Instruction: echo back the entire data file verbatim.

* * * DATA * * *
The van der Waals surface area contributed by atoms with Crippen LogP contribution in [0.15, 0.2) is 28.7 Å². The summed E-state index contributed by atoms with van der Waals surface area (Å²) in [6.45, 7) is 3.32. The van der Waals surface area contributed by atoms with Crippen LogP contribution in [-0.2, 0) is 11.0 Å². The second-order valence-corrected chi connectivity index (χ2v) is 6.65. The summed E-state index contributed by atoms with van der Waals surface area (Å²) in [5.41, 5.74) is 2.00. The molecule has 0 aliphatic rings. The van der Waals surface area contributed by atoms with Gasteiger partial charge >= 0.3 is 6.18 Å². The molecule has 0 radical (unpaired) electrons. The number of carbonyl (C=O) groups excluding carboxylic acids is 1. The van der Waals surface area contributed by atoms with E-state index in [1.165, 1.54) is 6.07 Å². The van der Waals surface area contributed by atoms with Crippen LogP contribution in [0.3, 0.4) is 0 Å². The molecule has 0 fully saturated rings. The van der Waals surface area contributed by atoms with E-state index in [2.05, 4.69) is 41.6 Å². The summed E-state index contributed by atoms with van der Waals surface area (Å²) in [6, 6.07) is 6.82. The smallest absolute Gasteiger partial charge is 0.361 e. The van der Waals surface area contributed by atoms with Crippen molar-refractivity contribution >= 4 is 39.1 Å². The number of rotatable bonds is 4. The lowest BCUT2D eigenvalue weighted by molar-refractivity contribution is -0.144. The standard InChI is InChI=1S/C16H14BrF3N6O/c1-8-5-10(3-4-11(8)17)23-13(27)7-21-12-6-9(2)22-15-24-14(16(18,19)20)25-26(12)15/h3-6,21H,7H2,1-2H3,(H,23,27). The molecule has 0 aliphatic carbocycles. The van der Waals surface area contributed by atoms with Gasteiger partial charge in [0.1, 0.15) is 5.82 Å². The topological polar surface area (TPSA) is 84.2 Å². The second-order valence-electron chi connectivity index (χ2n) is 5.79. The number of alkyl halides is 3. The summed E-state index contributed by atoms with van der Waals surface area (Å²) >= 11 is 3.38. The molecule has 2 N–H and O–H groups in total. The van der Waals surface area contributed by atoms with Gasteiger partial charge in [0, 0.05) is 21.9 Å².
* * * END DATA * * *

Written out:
The van der Waals surface area contributed by atoms with Crippen LogP contribution in [0.15, 0.2) is 28.7 Å². The summed E-state index contributed by atoms with van der Waals surface area (Å²) in [6.45, 7) is 3.32. The van der Waals surface area contributed by atoms with Crippen LogP contribution in [-0.2, 0) is 11.0 Å². The second-order valence-corrected chi connectivity index (χ2v) is 6.65. The summed E-state index contributed by atoms with van der Waals surface area (Å²) in [5.41, 5.74) is 2.00. The molecule has 0 aliphatic rings. The van der Waals surface area contributed by atoms with Gasteiger partial charge >= 0.3 is 6.18 Å². The molecule has 0 radical (unpaired) electrons. The number of carbonyl (C=O) groups excluding carboxylic acids is 1. The van der Waals surface area contributed by atoms with E-state index in [1.165, 1.54) is 6.07 Å². The van der Waals surface area contributed by atoms with Crippen LogP contribution in [0.3, 0.4) is 0 Å². The molecule has 0 fully saturated rings. The van der Waals surface area contributed by atoms with E-state index in [2.05, 4.69) is 41.6 Å². The summed E-state index contributed by atoms with van der Waals surface area (Å²) in [6, 6.07) is 6.82. The smallest absolute Gasteiger partial charge is 0.361 e. The van der Waals surface area contributed by atoms with Crippen molar-refractivity contribution >= 4 is 39.1 Å². The number of rotatable bonds is 4. The lowest BCUT2D eigenvalue weighted by molar-refractivity contribution is -0.144. The standard InChI is InChI=1S/C16H14BrF3N6O/c1-8-5-10(3-4-11(8)17)23-13(27)7-21-12-6-9(2)22-15-24-14(16(18,19)20)25-26(12)15/h3-6,21H,7H2,1-2H3,(H,23,27). The molecule has 0 aliphatic carbocycles. The van der Waals surface area contributed by atoms with Gasteiger partial charge in [0.1, 0.15) is 5.82 Å². The topological polar surface area (TPSA) is 84.2 Å². The second-order valence-electron chi connectivity index (χ2n) is 5.79. The number of alkyl halides is 3. The summed E-state index contributed by atoms with van der Waals surface area (Å²) >= 11 is 3.38. The molecule has 2 N–H and O–H groups in total. The van der Waals surface area contributed by atoms with Gasteiger partial charge in [0, 0.05) is 21.9 Å².